DRI researchers are trying to solve the mystery of mass die-offs of screwbean mesquite trees, a critical part of their desert ecosystem
From above, the Southwestern U.S. is a sea of caramel and brown desert. Yet, a closer look uncovers small ribbons of green – desert forests that flourish along valuable springs and rivers. Wildlife thrives at these oases, drawn to the shade of trees that offer some respite from extreme temperatures. But in recent years, vast swathes of these forests have turned brown as trees died in high numbers. Scientists are puzzled by the die-offs and looking for answers.
In 2019, the Nature Conservancy invited researchers to a workshop focused on this question: what is killing screwbean mesquite trees? With corkscrew seed pods and compact, rounded leaves, the trees have found ways to survive amidst harsh desert conditions for millennia. Now, their patchy disappearance was alarming the teams working hard to conserve these desert ecosystems. Even now, four years later, scientists still don’t know what’s causing the decline.
DRI scientists Henry Sun, Ph.D., and graduate student Charlotte van der Nagel have been working to crack the case.
Screwbean mesquite trees: A vital part of sustaining life in the desert
A member of the pea family, screwbean mesquite trees are native to southwestern deserts and found in southern California, Nevada, Arizona, New Mexico, and parts of Texas and Mexico. They are typically found along desert streams where their roots can tap into the water table, enabling the trees to grow up to 30 feet tall. The tree’s spring blooms draw insects, which in turn provide food for migratory birds that time their migrations around the tree’s flowering. Birds like the endangered least Bell’s vireo use the trees for nesting, while many species (including humans) are attracted to the sweet bean pods.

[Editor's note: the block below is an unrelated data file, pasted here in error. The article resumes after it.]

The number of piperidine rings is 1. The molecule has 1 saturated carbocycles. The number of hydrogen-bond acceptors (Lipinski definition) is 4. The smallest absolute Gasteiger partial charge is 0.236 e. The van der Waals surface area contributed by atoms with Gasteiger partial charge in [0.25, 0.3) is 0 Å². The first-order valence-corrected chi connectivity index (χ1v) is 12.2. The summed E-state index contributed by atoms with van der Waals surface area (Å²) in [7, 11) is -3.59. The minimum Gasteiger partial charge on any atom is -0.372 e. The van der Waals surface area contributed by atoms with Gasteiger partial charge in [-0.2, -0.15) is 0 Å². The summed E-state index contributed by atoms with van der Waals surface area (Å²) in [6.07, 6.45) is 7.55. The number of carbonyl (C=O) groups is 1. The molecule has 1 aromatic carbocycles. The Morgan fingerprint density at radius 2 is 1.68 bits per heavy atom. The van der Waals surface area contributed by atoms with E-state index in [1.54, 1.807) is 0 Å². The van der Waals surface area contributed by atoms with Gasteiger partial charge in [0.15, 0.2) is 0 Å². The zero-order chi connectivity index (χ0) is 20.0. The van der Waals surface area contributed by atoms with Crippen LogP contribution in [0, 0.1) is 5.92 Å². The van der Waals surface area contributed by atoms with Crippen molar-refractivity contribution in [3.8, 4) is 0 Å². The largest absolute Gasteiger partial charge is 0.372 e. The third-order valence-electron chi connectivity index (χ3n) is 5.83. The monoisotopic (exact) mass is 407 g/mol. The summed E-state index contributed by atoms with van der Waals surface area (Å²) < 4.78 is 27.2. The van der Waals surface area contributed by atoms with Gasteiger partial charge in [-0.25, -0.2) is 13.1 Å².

Southwestern tribes like the Cocopah Indian Tribe utilize the tree for a wide range of purposes, turning the beans into cakes, syrup, and tea, and treating wounds with the root bark. Tribal elders were some of the first to notice the tree’s decline.
“There’s a lot of reasons we want to save this plant,” Sun says.
A Tree’s Struggle to Survive the Anthropocene
Scientists documented where the tree is found now and compared this data to the historic range of the plant, discovering that the screwbean mesquite is absent from more than half of its former range. In many places where it can still be found, fewer trees are growing.
The long-term decline of screwbean mesquite trees isn’t unique, as many forests that grow along streams and rivers have been impacted over time by human development. Excessive livestock grazing, the damming of rivers, and clearing for agriculture are just a few of the many forces acting against their favor. The spread of invasive salt cedar trees, or Tamarix, which compete for the same space and resources, has also taken its toll.